See, she did need to stop me from an ill-advised comment. The internet can be such a tricky venue for conversation.

Tracy said...

Molly, the same goes for you...I don't see anything wrong with what you wrote either. :)

Felicity said...

Oh, don't worry, I'm here, Molly. As protective Big Sis I am always here and have typed and deleted several comments myself.

I've just been practicing the Mark Twain quote Mom and Dad used to say all the time: "Better to remain silent and be thought a fool than to open your mouth and remove all doubt!"

This may become my new blogging philosophy! :)

Molly said...

I swore to myself I wasn't going to say anything else, but I was just reading back through and Serenity? A rotary phone? Seriously? Those still exsist? :-)

Widney Woman said...

Molly, you and I totally agree...I did not know rotary phones still existed outside of the A G Bell Museum.

Widney Woman said...
This comment has been removed by the author.
Widney Woman said...

sorry Serenity. I accidently posted the same comment twice and tried to delete it but it didn't quite disappear in cyberspace. Downside to blogging on an iPhone perhaps. I'll put it away and watch my $11.50 movie now. I am so going strictly DVD from now on!!

SolShine7 said...

You know what I just realized...I like waiting to come to your blog so I have a bunch of posts to read at one time. Kind of like not watching a TV when it originally airs then waiting to buy the DVD so you can satisfy your craving with a bunch of episodes at a time. Now onto the topic of your post:

I kind of agree with you. I like a happy Hollywood. I used to live in Hollywood, right around the corner from Grauman's Chinese Theater and in general Hollywood has some really dirty looking grimy parts out the hot spots. But I digress, I like it when I hear acceptance speeches that are filled with hope and thankfulness. When actors are overwhelmed with emotion to have "finally made it."

On the other hand, I am really amazed with Angelina Jolie and Brad Pitt's dedication to human rights issues. And I'm glad to see more actors speaking up for causes that are close to their heart. But I prefer the actors who aren't pushing a political party but instead just simply out there trying to help people live a better life.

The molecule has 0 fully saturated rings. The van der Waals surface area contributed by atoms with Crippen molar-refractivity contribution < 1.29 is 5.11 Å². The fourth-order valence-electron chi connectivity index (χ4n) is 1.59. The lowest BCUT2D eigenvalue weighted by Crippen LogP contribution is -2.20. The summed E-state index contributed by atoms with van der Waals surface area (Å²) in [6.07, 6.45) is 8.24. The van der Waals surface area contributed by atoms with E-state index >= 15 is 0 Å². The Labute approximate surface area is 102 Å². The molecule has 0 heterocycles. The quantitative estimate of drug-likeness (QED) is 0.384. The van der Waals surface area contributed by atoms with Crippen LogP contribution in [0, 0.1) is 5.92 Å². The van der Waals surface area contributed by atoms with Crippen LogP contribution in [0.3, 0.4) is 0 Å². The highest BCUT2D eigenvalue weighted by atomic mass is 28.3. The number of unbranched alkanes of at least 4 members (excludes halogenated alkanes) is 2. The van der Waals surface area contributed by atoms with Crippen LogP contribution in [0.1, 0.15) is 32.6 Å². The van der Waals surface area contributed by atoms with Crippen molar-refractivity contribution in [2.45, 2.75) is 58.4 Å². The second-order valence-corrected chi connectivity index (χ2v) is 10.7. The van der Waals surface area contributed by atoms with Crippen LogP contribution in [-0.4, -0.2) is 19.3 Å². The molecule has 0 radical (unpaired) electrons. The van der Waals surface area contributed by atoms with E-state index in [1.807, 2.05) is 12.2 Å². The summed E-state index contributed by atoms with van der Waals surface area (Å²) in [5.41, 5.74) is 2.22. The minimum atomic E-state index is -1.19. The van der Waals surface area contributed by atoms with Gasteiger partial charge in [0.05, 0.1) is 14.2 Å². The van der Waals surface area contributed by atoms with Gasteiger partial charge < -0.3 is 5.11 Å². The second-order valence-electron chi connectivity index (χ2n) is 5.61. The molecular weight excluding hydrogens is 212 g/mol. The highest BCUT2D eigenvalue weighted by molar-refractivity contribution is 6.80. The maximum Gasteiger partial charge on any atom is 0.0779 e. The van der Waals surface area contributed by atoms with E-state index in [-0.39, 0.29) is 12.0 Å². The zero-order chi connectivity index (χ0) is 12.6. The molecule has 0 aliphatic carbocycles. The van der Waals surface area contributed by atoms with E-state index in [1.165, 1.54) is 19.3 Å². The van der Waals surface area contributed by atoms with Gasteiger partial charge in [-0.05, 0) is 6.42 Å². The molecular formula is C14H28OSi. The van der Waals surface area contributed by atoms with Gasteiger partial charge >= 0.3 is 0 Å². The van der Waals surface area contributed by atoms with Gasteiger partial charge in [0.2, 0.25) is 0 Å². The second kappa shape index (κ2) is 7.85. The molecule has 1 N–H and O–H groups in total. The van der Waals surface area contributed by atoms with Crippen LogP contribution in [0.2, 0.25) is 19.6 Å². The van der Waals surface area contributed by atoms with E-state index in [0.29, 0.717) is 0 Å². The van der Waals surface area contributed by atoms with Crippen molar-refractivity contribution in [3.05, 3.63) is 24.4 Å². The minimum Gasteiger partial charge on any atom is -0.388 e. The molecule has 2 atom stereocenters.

Great post Serenity!

serenity said...

Solshine, I like it when you do that as well because then I get a boatload of lovely comments from you on the various subjects. I hope I get a real life sit-down heart to heart with you someday. Thank you for the kind encouragement you wrote on previous posts!

Tracy said...

HOLY CRAP! (Can I say that here?) What a lot of posts!!! It must be an election year.
Just wanted to let you know, Serenity, that I SOOO enjoy your posts and they often either a) give me something meaningful to think about or b) make me smile.
I like both kinds!!

Anonymous said...

Seren-now you didnt think I could sit quietly did you? :)
One thing: if I ever go to the internet and see your blog has gone away, I would be very sad. This post has generated fantastic discussion/debate.

That, my friend, is a good WRITER.
Political comments? nah, I'll call ya
(LOL) *I listened Felic*

Andrea said...

I was just re-reading all the delicious discussion this particular blog has fostered, and saw this statement you wrote in response to Matt at the beginning of all this : “My interpretation of the bible tends to make my social views rather narrow and sometimes, I think, inadequate.” It reminded me of something I heard Chuck Swindoll say on the radio the other day. “We have taken our faith and made it fit our culture, whereas, we should take our culture and make it fit our faith.” It made me ask myself, do I do that? Your blog has made me see that many of us do that, or try to. Because in making our culture fit our faith, particularly in politics, is very hard. As to you going down that “slippery slope” of politics, perhaps in the old days the code of the day for public conversation (and I’m showing my age here), is that there were three things one never discussed in general public conversation, sex, politics, and religion. But then having lived through the 60’s and 70’s, we found, something’s HAD to be discussed, and we did. We’ve come a long way from the “old days” haven’t we?

Ben said...

Wow! What a conversation! Great post Serenity. I too feel the same way about Hollywood. Love it...yet at times I hate it.

Thanks so much for posting my Dad's book to your site. Great blog!


Lucinda said...

AWESOME!!! A POLITICAL DISCUSSION! You know Serenity, if you want this discussion to end you can tell us all to go to he.....hijack someone elses blog.

Thank you for appreciating the thought that goes into numbering lists. I also must in all seriousness thank you for thinking about what I said about representation, for no other reason than that you saw something you hadn't before.

My choice will always be the candidate I feel is the most interested in protecting my freedom. I don't care what party that is.

Are you sure you don't love Matt Damon more than me....He's a pretty cool guy, kinda hot! I don't know - Matt Damon, Cindy...Cindy, Matt Damon - man, it's a toss up.